Yuki tsumugi是一种日本丝织技术,主要在东京以北的Kinu河沿岸的Yuki市和Oyama市发现。该地区气候温暖,土地肥沃,是种植桑树和养蚕的理想之地。Yuki tsumugi技术被用于生产蓬吉丝绸(也被称为生丝)——一种轻质保暖的材料,具有独特的刚度和柔软度,传统上用于制作和服。这种材料的生产分为几个阶段:用手将丝线纺成纱线,在染色前用手将成束的纱线扎成图案,然后用后张力织机编织丝绸。Yuki tsumugi织布中用于纱线的丝线是由空的或变形的蚕茧制成的,否则无法用于生产丝线。这种回收过程在支持当地蚕业社区方面发挥着重要作用。传统的竹木制作技术由本巴竹木编织技术保护协会的成员传播。该协会直接参与维护社区内代代相传的纺织、染色和编织传统。它通过交流技能、培训年轻织工和实践示范来促进Yuki tsumugi的传播。




Yuki-tsumugi is a Japanese silk-weaving technique found principally in Yuki City and Oyama City, along the Kinu River, north of Tokyo. The region boasts a warm climate and fertile lands, which are ideal for the growth of mulberry trees and sericulture. The Yuki-tsumugi technique is employed to produce pongee silk (also called raw silk) – a light and warm material with a characteristic stiffness and softness, traditionally used to make kimonos. Production of the material includes several stages: silk floss is spun into yarn by hand, with patterns added by hand-tying bundles of yarn before dyeing the yarn, then the silk is woven using a back-tension loom. The silk floss for the yarn in Yuki-tsumugi weaving is produced from empty or deformed silkworm cocoons, otherwise unusable for the production of silk yarn. This recycling process plays a significant role in supporting local sericulture communities. The traditional techniques to produce Yuki-tsumugi are transmitted by members of the Association for the Preservation of Honba Yuki-tsumugi Weaving Technique. This association is directly engaged in maintaining traditions of spinning, dyeing and weaving, passed down from generation to generation within the community. It promotes transmission of Yuki-tsumugi through exchange of skills, training of young weavers, and practical demonstrations.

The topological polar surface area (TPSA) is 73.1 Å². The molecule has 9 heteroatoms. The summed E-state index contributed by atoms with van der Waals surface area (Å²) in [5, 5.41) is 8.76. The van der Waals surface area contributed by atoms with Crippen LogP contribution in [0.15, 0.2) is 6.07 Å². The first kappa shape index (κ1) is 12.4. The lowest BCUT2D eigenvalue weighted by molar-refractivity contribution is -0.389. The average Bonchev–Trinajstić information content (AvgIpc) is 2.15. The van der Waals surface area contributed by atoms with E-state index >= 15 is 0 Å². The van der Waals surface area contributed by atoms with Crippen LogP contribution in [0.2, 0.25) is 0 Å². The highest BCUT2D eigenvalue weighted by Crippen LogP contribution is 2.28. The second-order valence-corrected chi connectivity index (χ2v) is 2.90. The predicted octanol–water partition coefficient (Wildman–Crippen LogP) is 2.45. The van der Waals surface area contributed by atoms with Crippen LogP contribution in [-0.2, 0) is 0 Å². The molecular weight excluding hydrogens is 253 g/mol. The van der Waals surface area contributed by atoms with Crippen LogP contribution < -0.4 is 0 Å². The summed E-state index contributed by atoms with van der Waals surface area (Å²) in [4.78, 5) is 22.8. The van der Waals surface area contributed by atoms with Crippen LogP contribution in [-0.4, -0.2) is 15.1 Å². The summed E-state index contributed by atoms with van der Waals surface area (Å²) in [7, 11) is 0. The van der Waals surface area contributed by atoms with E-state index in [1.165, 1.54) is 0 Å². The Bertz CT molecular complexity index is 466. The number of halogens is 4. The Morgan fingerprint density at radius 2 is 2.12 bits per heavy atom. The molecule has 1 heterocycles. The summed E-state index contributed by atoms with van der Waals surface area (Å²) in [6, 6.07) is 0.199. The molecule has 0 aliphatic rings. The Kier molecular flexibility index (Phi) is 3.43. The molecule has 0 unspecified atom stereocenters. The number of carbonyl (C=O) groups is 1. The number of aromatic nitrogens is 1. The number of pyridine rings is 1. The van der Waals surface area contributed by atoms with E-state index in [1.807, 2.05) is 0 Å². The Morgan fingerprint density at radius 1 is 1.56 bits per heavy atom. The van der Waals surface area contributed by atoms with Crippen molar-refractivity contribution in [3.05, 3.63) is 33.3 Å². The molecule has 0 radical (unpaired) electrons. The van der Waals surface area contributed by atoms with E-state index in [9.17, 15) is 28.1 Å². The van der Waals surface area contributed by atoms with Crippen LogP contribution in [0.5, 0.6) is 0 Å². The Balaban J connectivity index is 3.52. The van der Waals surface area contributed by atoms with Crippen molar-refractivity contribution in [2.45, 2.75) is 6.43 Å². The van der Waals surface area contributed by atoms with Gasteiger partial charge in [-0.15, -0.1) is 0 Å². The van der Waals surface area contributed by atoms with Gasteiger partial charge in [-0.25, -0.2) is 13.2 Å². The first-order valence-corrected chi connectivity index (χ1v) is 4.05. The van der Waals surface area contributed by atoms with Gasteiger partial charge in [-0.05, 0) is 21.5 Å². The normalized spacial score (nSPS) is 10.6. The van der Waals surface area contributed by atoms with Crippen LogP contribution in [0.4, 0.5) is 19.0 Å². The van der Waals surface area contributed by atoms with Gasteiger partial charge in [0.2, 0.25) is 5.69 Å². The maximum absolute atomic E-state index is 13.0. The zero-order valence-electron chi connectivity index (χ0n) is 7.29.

Included in the list of human intangible cultural heritage in 2010.

Source: UNESCO International Training Center for intangible cultural heritage in the Asia Pacific Region

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